Solskjaer's time at Manchester United appears doomed. It wasn't supposed to be like this

A 5-0 hammering at Old Trafford at the hands of bitter rivals Liverpool increases more pressure on under-fire manager

It wasn’t supposed to be like this for Manchester United. Second last season in the Premier League thanks to their manager Ole Gunnar Solskjaer doing an impressive job, United signed Raphael Varane, Jadon Sancho and Cristiano Ronaldo over the summer. Optimism rose among fans. They felt that a first title challenge since 2013 was possible. United’s squad was now packed with world-class names and fans at Britain’s best supported club would be back to cheer them along the way.

It has not happened. United have just suffered a horrific run of form, picking up one point from the last 12 in the league. Leicester City put four past United last week, Liverpool five this. That’s Liverpool, United's biggest rivals. Liverpool for whom United felt they had prepared well. The players felt confident in their roles, in their game plan. They didn’t have to worry about being blockaded in their hotel either like the last time Liverpool came to Old Trafford.

United were destroyed, the game plan quickly exposed by Jurgen Klopp’s ruthless side and support for Solskjaer has taken a nose dive among United’s support.

United can’t keep clean sheets, keep going behind in games, look unbalanced and unable to control matches. Some of the best players from last season have become the worst this. The team doesn’t look like one, more a jigsaw of players that have been scattered incoherently and are yet to fit together. Solskjaer has the best intentions but he’s struggling to get a tune out of his talent.

Sunday against Liverpool was the nadir. Defenders didn’t defend, goalscorers didn’t score, midfielders were outclassed. United’s great names were outthought and outfought by Liverpool from the start.

Not since May 1990 have United been 4-0 down at half time in a league game, and that was an end-of-season match against Nottingham Forest which barely mattered. The 4-2 defeat to Liverpool at Old Trafford at the end of last season barely mattered either. United had done enough to finish above Liverpool in the league.

Sunday mattered. This season was still young enough to atone for errors. Win against Liverpool and United would have only been a point behind the Reds in the table. But anyone watching that game knows Liverpool are so far ahead of United right now they’re likely to disappear into the distance. On this form, United will be fortunate to be also rans, to finish in the top four. The team are being outplayed so often that Solskjaer’s future is under intense scrutiny. Villarreal and Atalanta were far better in the first half at Old Trafford in the Champions League, yet United roared back and beat both. That’s proving more difficult in the Premier League and fans are alarmed. They’re tired of trite promises from some of the players, tired of Solskjaer talking of heart and passion and United’s DNA. Words don’t cut it any more, though he has little opportunity but to keep talking since he’s contractually obliged to do so. The Norwegian can say nothing to heal the wounds of defeat.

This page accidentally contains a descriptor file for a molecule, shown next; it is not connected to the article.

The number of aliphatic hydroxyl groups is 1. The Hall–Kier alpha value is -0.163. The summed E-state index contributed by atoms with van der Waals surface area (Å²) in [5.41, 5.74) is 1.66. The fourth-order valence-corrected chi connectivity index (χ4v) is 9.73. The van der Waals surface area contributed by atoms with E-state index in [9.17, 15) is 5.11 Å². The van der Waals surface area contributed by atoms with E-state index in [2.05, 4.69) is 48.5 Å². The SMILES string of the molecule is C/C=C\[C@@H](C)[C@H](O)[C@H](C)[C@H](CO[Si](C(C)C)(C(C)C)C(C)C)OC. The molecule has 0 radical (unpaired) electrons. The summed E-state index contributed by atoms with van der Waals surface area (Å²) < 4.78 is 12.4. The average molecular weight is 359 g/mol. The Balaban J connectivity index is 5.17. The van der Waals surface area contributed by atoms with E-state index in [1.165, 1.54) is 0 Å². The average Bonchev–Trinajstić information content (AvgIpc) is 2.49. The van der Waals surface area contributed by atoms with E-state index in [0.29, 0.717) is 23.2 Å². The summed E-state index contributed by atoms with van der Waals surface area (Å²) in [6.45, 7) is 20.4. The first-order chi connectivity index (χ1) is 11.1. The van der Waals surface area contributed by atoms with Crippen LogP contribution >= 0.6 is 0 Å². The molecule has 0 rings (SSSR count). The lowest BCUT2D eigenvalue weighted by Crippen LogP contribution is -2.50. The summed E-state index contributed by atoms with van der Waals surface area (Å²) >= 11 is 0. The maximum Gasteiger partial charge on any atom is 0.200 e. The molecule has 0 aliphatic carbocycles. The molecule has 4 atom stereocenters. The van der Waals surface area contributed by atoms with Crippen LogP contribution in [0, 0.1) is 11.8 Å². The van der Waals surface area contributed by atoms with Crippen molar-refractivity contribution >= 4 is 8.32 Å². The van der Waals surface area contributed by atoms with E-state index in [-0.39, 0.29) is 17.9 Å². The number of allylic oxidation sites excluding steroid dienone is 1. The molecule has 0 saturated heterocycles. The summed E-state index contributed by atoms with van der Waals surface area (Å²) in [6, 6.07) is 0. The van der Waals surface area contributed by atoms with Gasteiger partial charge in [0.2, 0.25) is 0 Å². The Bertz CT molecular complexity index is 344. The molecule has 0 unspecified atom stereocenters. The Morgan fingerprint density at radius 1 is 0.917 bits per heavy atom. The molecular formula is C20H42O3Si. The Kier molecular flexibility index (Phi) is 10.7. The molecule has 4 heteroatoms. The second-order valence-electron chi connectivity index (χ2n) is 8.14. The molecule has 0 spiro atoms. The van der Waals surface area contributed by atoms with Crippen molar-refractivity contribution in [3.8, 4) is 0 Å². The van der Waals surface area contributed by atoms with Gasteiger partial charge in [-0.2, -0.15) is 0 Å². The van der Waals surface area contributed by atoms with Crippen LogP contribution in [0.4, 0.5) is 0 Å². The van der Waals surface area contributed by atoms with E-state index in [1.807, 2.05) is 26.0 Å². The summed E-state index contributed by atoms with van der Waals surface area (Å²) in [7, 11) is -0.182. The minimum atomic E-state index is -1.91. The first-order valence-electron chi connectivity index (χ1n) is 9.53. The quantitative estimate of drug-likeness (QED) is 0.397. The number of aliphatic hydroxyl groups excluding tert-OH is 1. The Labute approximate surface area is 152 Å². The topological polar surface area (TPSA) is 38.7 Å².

United have recovered from hammerings before. Tottenham beat Solskjaer's United 6-1 a year ago - the worst result under the Norwegian's watch, yet Sunday is much worse. Spurs was a freak result and United finished well clear of them; Liverpool was coming.

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In September 1989, Alex Ferguson went to bed after a 5-1 defeat at Manchester City and hoped that if he did wake up, it would all have been a dream. After Liverpool had scored five and their 3,000 travelling fans had mocked Solskjaer by singing ‘Ole’s at the wheel’ or ‘Ole give us a wave’, Solskjaer came out of the dressing room and posed for photos with fans outside the Stretford End: mostly younger or weekend visitors hoping to take a rare chance to see those they idolise. The majority had long left the stadium in disappointment or disgust, let down by those players they’d supported so well.

Liverpool winning wasn’t a surprise and neither would it be if champions Manchester City won in United’s next home game in two weeks. These are grim times and Solskjaer, usually an optimist, admitted his team are at rock bottom.

He’s a good man, a proud man, a very well renumerated man who is trying but failing in his job right now. His players are too, but Solskjaer knows he ultimately holds responsibility. This is on him and football is a results business. He’s not getting points, has won no trophies and it’s hard to see a way back for him from this, though United have stuck by him with a loyalty which would be unheard of at major European rivals. As egos jockey for position in the dressing room, United have so far shown no inclination to change their manager and the club genuinely believed in a plan, in their cultural reboot, in increased investment in youth. They believed it would pay dividends in playing success. Instead, the prevailing mood is one of doom and despair and defeat. If he can come back from this it’ll be his most momentous act in his long association with Manchester United, though in the past he has managed it when at his lowest ebb. It wasn’t supposed to be like this.

Updated: October 25th 2021, 3:16 AM